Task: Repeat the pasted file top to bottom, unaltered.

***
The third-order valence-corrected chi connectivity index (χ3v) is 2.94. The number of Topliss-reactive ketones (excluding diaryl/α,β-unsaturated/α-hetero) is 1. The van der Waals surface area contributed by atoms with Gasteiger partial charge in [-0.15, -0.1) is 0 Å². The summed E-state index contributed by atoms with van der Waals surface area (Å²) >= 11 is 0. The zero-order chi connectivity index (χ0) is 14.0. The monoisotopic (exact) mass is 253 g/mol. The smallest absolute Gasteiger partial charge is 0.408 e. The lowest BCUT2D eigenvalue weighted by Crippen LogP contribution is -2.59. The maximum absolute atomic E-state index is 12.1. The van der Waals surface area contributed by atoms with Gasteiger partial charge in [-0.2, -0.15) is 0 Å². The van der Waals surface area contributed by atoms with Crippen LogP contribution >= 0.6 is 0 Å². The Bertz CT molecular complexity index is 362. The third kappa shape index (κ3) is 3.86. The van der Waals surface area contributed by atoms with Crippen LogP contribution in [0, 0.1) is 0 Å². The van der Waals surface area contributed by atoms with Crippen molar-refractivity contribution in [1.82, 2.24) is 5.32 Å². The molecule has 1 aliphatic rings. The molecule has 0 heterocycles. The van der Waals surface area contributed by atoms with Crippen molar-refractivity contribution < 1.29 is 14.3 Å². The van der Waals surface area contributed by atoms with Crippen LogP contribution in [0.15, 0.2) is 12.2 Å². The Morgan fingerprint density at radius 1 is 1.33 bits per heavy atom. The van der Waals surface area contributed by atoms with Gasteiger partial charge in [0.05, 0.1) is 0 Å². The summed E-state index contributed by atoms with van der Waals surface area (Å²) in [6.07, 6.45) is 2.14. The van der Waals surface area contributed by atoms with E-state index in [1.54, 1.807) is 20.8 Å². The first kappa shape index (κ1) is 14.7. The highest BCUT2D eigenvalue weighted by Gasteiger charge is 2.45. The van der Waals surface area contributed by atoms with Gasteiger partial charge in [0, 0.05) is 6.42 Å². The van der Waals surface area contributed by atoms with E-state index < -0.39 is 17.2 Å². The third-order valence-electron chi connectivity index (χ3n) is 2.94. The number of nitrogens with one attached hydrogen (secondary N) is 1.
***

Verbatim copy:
The third-order valence-corrected chi connectivity index (χ3v) is 2.94. The number of Topliss-reactive ketones (excluding diaryl/α,β-unsaturated/α-hetero) is 1. The van der Waals surface area contributed by atoms with Gasteiger partial charge in [-0.15, -0.1) is 0 Å². The summed E-state index contributed by atoms with van der Waals surface area (Å²) >= 11 is 0. The zero-order chi connectivity index (χ0) is 14.0. The monoisotopic (exact) mass is 253 g/mol. The smallest absolute Gasteiger partial charge is 0.408 e. The lowest BCUT2D eigenvalue weighted by Crippen LogP contribution is -2.59. The maximum absolute atomic E-state index is 12.1. The van der Waals surface area contributed by atoms with Gasteiger partial charge in [-0.2, -0.15) is 0 Å². The van der Waals surface area contributed by atoms with Crippen LogP contribution >= 0.6 is 0 Å². The Bertz CT molecular complexity index is 362. The third kappa shape index (κ3) is 3.86. The van der Waals surface area contributed by atoms with Crippen LogP contribution in [0, 0.1) is 0 Å². The van der Waals surface area contributed by atoms with Crippen molar-refractivity contribution in [1.82, 2.24) is 5.32 Å². The molecule has 1 aliphatic rings. The molecule has 0 heterocycles. The van der Waals surface area contributed by atoms with Crippen molar-refractivity contribution < 1.29 is 14.3 Å². The van der Waals surface area contributed by atoms with Crippen LogP contribution in [0.15, 0.2) is 12.2 Å². The Morgan fingerprint density at radius 1 is 1.33 bits per heavy atom. The van der Waals surface area contributed by atoms with Gasteiger partial charge in [0.05, 0.1) is 0 Å². The summed E-state index contributed by atoms with van der Waals surface area (Å²) in [6.07, 6.45) is 2.14. The van der Waals surface area contributed by atoms with E-state index in [1.54, 1.807) is 20.8 Å². The first kappa shape index (κ1) is 14.7. The highest BCUT2D eigenvalue weighted by Gasteiger charge is 2.45. The van der Waals surface area contributed by atoms with Gasteiger partial charge in [0, 0.05) is 6.42 Å². The van der Waals surface area contributed by atoms with E-state index < -0.39 is 17.2 Å². The third-order valence-electron chi connectivity index (χ3n) is 2.94. The number of nitrogens with one attached hydrogen (secondary N) is 1.